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magazine 2012/1
Willits K, Amendola A, Bryant D, Mohtadi NG, Giffin JR, Fowler P, Kean CO, Kirkley A, Operative
versus nonoperative treatment of acute Achilles tendon ruptures: a multicenter randomized
trial using accelerated functional rehabilitation. J Bone Joint Surg Am. 2010 Dec
1;92(17):2767-75. Epub 2010 Oct 29.
treatment regime has generally been associ-
ated with higher rates of re-rupture, whereas
operative repair has been associated with
higher rates of complications, including
some serious infections.
In comparison to traditional cast immo-
bilization, functional bracing with early
range of motion and/or weight-bearing has
resulted in improved complication rates and
functional outcomes in both non-operative
and post-operative settings. Specifically,
current high quality trials employing ac-
celerated functional rehabilitation without
prolonged casting and utilization of other
orthotic devices show no significant dif-
ference in re-rupture rates and dramatic
decreases in complication rates favoring
non-operative treatments (reference: Willits
et al. 2010).
“The results are extremely clear. They are at
least equivalent and likely to favor non-
surgical treatment,” says the physician,
summing up the evidence. However, some
confusion over terminology still needs to be
dispelled in certain places. “Non-surgical
does not mean doing nothing at all!”
Dr. ­Glazebrook points out. “It is a term that
is often deliberately misunderstood.”
The results of non-surgical treatment using
suitable medical aids speak for themselves.
To treat a ruptured Achilles tendon, Dr.
Glazebrook prescribes the use of a plaster
cast for two weeks, followed by six weeks
of wearing a special boot with a decreasing
heel height. He uses Bauerfeind compression
stockings as well in this stage. The treat-
ment is finished off with the active sup-
port, AchilloTrain Pro. “The most important
properties offered by Bauerfeind supports
are their ability to reduce swelling and their
proprioceptive effect,” explains Dr. Glaze-
brook. “They quickly give patients confi-
dence. Especially when their pain is rapidly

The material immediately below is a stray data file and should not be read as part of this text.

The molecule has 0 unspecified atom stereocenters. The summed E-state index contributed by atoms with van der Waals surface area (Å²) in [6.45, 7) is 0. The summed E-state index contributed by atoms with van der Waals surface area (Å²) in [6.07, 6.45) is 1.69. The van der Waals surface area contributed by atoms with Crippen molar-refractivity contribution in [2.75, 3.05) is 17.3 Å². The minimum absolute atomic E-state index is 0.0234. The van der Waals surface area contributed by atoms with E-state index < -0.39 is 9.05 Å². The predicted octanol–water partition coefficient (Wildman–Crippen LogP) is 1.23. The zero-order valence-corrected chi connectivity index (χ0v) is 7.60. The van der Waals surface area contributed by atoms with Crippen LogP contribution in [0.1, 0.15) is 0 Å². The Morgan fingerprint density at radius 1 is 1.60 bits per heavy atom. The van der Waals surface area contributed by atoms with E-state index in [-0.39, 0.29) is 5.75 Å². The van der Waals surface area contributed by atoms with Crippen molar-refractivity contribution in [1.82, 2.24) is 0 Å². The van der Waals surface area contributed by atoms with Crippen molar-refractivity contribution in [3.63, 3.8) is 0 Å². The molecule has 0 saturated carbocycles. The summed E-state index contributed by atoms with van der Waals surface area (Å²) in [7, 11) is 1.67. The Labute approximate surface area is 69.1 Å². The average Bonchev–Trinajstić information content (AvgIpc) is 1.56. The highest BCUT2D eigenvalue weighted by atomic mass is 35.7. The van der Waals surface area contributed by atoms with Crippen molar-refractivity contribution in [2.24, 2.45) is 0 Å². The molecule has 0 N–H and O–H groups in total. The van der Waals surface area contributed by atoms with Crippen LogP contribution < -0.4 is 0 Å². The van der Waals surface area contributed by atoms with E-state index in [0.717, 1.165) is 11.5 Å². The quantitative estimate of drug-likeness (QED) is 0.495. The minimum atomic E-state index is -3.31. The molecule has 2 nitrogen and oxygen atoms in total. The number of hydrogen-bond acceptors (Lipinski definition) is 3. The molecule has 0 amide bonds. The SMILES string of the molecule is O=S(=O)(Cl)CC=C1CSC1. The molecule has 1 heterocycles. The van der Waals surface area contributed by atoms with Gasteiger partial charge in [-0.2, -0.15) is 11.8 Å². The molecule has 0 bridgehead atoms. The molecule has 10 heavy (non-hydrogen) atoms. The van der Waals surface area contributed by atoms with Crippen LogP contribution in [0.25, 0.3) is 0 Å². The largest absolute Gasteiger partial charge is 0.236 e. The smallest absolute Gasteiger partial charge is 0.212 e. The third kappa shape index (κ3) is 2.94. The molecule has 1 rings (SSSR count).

Using MalleoTrain following ankle
The orthopedic and sports medicine special-
ist considers the ankle support MalleoTrain
to be just as useful as the AchilloTrain Pro.
In the case of sprains or twists, he says, this
support can help “accelerate rehabilita-
tion”. Dr. Glazebrook also believes that
the MalleoTrain can be of use in treating
patients with osteoarthritis in the ankle.
Depending on the stage of the disease, fu-
sion surgery or a total reconstruction of the
ankle joint may be required. According to
Dr. Glazebrook, the MalleoTrain can produce
good results if it is used post-operatively,
particularly in the case of a total reconstruc-
tion. The patients benefit from a feeling of
security and a relatively rapid recovery of
their mobility.
The MalleoLoc stabilizing orthosis provides
“good stability” in the post-traumatic phase
following more severe sprains or ligament
ruptures. “In general, there is an increas-
ing awareness among my colleagues of
the stabilizing elements as well,” says Dr.
Glazebrook, “When Bauerfeind products first
became known in Canada, the main focus of
our attention was still on their compressive
effect,” he recalls. “That has changed. Now
we consider them more broadly. These par-
ticular active supports with their propriocep-
tive and thus actively stabilizing properties
are of great interest to us.” Something else
is also evident: this recognition of the true
strengths of supports and orthoses fits seam-
lessly into the period of transition taking
place in Canadian medical treatment.
Part of the Bauerfeind foot & ankle-range: AchilloTrain Pro, MalleoLoc and MalleoTrain.
“The most important properties
offered by Bauerfeind supports
are their ability to reduce swell-
ing and their proprioceptive
(Dr. Mark Glazebrook)